The “Anything Can Happen Primary” is now underway. Just to get us here the Governor went to the U. S. Senate, an Acting Governor took office, and the Supreme Count mandated an election, the Legislature rightly disregarded party conventions and put a primary election in its place.
The field is full of politicians known and unknown and other who want to be. Some have money, others have taxpayers’ money and some are just “rolling the dice”.
First let’s look at the Democrat race.
Even before West Virginians knew if, when or how they would get a new Governor a two candidate race was apparent among Democrats. Senate President Earl Ray Tomblin knew if Governor Manchin went to the U. S. Senate the state Constitution would make him Governor. And the aggressive Secretary of State Natalie Tennant would never pass up a chance to be Governor without having to give up her office to run.
This two person race was confirmed before Tomblin became Governor. A survey conducted in November by West Virginia’s leading pollster Mark Blankenship found 24% of Democratic voters for Tomblin with Tennant close behind at 19%. Other potential Democrat candidates were in single digit. Undecided was 25%.
Nothing changed when a North Carolina firm, Public Policy Polling released a January survey. There was no match up of Tomblin and Tennant but Democrats surveyed approved by 53% the job Tomblin is doing as Governor and 52% had a favorable opinion of Tennant.
The single digit candidates must work strategically and hard to turn around the primary race. State Treasurer John Perdue has smartly decided to run against escalating electricity, gas and water bills. He has placed government paid staff across the state, offices in various places and has been in the grassroots of the Democrat party for years.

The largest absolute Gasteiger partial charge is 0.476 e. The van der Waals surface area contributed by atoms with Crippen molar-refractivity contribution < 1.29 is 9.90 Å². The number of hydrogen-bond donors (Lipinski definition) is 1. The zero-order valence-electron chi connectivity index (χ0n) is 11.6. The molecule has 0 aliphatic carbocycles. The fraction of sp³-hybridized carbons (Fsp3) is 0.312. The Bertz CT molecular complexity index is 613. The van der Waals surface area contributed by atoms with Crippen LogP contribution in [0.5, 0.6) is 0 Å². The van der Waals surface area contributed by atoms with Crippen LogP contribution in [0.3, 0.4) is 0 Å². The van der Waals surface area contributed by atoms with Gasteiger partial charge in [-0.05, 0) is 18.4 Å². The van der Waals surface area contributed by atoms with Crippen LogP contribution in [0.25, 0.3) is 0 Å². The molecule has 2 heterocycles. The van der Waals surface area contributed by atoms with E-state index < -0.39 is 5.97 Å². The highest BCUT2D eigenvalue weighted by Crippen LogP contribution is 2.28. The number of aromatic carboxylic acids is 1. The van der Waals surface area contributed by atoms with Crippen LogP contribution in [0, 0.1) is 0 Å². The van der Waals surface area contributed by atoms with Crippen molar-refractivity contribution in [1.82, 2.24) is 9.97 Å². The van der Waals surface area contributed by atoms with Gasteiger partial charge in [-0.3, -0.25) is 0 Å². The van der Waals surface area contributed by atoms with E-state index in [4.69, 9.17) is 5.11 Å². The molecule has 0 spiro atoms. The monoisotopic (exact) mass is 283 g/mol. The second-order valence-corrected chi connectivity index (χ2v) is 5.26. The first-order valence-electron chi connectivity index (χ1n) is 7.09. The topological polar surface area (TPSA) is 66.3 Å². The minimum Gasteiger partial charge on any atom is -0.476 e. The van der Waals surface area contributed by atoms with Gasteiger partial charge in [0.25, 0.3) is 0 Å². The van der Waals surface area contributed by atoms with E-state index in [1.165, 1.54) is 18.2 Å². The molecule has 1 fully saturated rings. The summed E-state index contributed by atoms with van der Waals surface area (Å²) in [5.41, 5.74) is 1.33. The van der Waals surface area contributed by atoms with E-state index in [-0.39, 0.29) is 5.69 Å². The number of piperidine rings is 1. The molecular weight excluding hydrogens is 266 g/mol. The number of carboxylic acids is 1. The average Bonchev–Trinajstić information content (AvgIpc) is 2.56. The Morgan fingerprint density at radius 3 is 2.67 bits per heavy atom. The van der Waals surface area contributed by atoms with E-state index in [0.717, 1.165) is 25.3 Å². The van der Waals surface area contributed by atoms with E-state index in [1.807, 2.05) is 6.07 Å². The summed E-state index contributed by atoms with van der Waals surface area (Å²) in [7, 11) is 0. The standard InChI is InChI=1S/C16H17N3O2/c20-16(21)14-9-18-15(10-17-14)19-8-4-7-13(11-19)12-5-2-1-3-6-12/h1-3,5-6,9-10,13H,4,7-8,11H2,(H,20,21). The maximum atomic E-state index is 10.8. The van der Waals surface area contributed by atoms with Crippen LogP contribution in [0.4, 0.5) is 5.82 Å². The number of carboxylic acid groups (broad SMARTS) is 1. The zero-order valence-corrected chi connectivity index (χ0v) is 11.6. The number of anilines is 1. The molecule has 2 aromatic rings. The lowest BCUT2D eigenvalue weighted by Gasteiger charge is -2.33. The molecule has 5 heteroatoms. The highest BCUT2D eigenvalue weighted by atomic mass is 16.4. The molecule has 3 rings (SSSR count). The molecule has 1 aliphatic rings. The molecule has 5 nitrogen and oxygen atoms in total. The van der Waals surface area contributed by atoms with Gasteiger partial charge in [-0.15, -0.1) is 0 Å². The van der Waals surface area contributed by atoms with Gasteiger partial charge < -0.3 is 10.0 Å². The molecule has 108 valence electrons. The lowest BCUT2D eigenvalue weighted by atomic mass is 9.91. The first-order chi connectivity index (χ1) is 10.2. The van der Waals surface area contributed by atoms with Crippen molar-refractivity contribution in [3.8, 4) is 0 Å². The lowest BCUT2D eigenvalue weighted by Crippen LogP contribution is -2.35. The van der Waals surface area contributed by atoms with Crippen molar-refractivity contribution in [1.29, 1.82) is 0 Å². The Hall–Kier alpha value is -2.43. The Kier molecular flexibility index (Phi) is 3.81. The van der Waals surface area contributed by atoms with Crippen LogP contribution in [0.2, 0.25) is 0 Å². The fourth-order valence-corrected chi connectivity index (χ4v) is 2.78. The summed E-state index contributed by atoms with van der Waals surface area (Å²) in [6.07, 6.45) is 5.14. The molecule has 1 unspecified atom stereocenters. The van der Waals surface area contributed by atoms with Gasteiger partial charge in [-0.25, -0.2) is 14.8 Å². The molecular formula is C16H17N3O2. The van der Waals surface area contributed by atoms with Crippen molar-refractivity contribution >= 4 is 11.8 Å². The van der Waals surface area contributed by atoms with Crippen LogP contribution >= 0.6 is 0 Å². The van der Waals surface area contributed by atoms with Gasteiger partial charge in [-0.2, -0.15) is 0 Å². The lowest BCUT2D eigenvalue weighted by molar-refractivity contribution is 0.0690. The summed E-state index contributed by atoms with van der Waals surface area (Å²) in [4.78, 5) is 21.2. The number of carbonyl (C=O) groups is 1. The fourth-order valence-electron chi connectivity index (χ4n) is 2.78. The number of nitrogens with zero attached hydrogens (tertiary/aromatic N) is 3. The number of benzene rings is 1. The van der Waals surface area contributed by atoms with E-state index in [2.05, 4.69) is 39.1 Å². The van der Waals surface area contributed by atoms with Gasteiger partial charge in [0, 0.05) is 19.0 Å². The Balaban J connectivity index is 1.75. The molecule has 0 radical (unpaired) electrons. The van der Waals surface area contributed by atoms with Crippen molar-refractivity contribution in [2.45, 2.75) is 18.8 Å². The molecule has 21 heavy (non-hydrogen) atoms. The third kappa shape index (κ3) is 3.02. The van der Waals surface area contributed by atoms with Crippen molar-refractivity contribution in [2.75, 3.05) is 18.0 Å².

House Speaker Thompson has raised funds, attended events across the state and has a readymade field team, the Democrat members of the Legislature. Each of them could turn on their “turnout” machine for “the boss”. They all realize he controls the process that will redraw legislative district lines and every member wants a favorable district in which to run in 2012.
Northern West Virginia Senator Jeffrey Kessler (D-Marshall) would have been better positioned had he not messed up the Tomblin Senate. He has been running for nearly two years and seemed to be a new voice. He got power hungry and lead a revolt to change senate rules to make himself “Acting Senate President” when Tomblin was directed by the Constitution to become Governor.
Kessler will have trouble turning around southern WV. Tomblin comes from there and Kessler threw out Senator Truman Chafin (D-Mingo) as Senate Majority Leader. Another serious geographical problem for Kessler is the heavily Democrat counties who have elected Senator Walt Helmick (D-Pocahontas) for years. “Acting Senate President” Kessler ordered Helmick removed as Chairman of the powerful Senate Finance Committee. His turnaround will be difficult and expensive.